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Yak-Nam Wang

Research Scientist Engineer - Principal






B.S. Biomedical Materials Science & Engineering, Queen Mary & Westfield College, University of London, UK, 1996

Ph.D. Biomedical Materials, Queen Mary & Westfield College, University of London, UK, 2000


Mechanical Tissue Ablation with Focused Ultrasound

An experimental noninvasive surgery method uses nonlinear ultrasound pulses to liquefy tissue at remote target sites within a small focal region without damaging intervening tissues. A multi-institution, international team led by CIMU researchers is applying the method to the focal treatment of prostate tumors.

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19 Mar 2020

Boiling histotripsy utilizes sequences of millisecond-duration HIFU pulses with high-amplitude shocks that form at the focus by nonlinear propagation effects. Due to strong attenuation of the ultrasound energy at the shocks, these nonlinear waves rapidly heat tissue and generate millimeter-sized boiling bubbles at the focus within each pulse. Then the further interaction of subsequent shocks with the vapor cavity causes tissue disintegration into subcellular debris through the acoustic atomization mechanism.

The method was proposed at APL-UW in collaboration with Moscow State University (Russia) and now is being evaluated for various clinical applications. It has particular promise because of its important clinical advantages: the treatment of tissue volumes can be accelerated while sparing adjacent structures and not injuring intervening tissues; it generates precisely controlled mechanical lesions with sharp margins; the method can be implemented in existing clinical systems; and it can be used with real-time ultrasound imaging for targeting, guidance, and evaluation of outcomes. In addition, compared to thermal ablation, BH may lead to faster resorption of the liquefied lesion contents.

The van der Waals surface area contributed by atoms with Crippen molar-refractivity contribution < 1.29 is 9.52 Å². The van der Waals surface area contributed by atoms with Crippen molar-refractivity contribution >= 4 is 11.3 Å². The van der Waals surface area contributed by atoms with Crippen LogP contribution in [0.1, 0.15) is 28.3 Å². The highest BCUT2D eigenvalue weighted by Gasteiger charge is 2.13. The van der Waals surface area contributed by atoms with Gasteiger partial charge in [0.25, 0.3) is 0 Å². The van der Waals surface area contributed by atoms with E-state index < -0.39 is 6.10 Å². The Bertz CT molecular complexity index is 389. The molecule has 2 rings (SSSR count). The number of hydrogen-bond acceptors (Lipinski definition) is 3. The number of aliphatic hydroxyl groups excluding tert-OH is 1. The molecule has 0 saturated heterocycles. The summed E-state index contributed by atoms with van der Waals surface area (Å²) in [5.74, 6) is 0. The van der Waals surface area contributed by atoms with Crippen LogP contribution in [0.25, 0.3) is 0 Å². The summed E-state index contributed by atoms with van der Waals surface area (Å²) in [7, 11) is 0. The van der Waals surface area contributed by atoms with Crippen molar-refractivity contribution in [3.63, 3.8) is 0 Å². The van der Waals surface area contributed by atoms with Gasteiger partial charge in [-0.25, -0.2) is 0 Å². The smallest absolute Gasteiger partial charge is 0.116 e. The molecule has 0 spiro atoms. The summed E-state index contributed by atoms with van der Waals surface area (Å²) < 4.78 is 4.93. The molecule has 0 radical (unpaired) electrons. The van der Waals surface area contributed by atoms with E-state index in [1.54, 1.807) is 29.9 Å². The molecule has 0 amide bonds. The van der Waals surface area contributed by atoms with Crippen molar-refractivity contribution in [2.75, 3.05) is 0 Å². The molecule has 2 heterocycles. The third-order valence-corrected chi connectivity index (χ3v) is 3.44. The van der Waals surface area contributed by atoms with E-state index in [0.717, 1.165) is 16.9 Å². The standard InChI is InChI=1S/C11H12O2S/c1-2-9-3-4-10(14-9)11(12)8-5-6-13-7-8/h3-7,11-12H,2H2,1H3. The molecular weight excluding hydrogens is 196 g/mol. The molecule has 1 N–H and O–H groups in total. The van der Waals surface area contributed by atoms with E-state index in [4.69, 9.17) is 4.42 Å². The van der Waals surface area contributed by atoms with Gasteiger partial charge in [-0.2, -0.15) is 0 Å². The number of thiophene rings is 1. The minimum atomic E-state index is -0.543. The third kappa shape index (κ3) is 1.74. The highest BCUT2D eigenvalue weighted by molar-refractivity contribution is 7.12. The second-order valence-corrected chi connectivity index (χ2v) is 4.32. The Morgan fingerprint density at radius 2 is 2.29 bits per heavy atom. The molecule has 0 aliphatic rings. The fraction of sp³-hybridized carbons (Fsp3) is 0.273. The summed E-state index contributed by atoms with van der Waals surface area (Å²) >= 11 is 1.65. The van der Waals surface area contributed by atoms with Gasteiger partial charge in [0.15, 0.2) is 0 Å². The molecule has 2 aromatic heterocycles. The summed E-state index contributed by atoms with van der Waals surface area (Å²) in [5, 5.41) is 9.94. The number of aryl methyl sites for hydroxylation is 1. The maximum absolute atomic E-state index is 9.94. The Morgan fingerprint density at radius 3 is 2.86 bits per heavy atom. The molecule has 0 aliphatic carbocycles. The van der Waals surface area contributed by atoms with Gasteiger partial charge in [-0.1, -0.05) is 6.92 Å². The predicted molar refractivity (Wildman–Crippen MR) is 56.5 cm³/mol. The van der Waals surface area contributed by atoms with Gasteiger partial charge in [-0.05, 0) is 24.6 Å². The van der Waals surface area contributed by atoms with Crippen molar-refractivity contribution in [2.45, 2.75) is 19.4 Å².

Non-invasive Treatment of Abscesses with Ultrasound

Abscesses are walled-off collections of fluid and bacteria within the body. They are common complications of surgery, trauma, and systemic infections. Typical treatment is the surgical placement of a drainage catheter to drain the abscess fluid over several days. Dr. Keith Chan and researchers at APL-UW's Center for Industrial + Medical Ultrasound are exploring how to treat abscesses non-invasively, that is, from outside the body, with high-intensity focused ultrasound (HIFU). This experimental therapy could reduce pain, radiation exposure, antibiotic use, and costs for patients with abscesses. Therapeutic ultrasound could also treat abscesses too small or inaccessible for conventional drainage.

20 Jun 2016


2000-present and while at APL-UW

Development of a burst wave lithotripsy system for noninvasive fragmentation of ureteroliths in pet cats

Maxwell, A.D., G.W. Kim, E. Furrow, J.P. Lulich, M. Torre, B. MacConaghy, E. Lynch, D.F. Lotta, Y.-N. Wang, M.S. Borofsky, and M.R. Bailey, "Development of a burst wave lithotripsy system for noninvasive fragmentation of ureteroliths in pet cats," BMC Vet. Res., 141, doi:10.1186/s12917-023-03705-1, 2023.

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2 Sep 2023

Upper urinary tract stones are increasingly prevalent in pet cats and are difficult to manage. Surgical procedures to address obstructing ureteroliths have short- and long-term complications, and medical therapies (e.g., fluid diuresis and smooth muscle relaxants) are infrequently effective. Burst wave lithotripsy is a non-invasive, ultrasound-guided, handheld focused ultrasound technology to disintegrate urinary stones, which is now undergoing human clinical trials in awake unanesthetized subjects.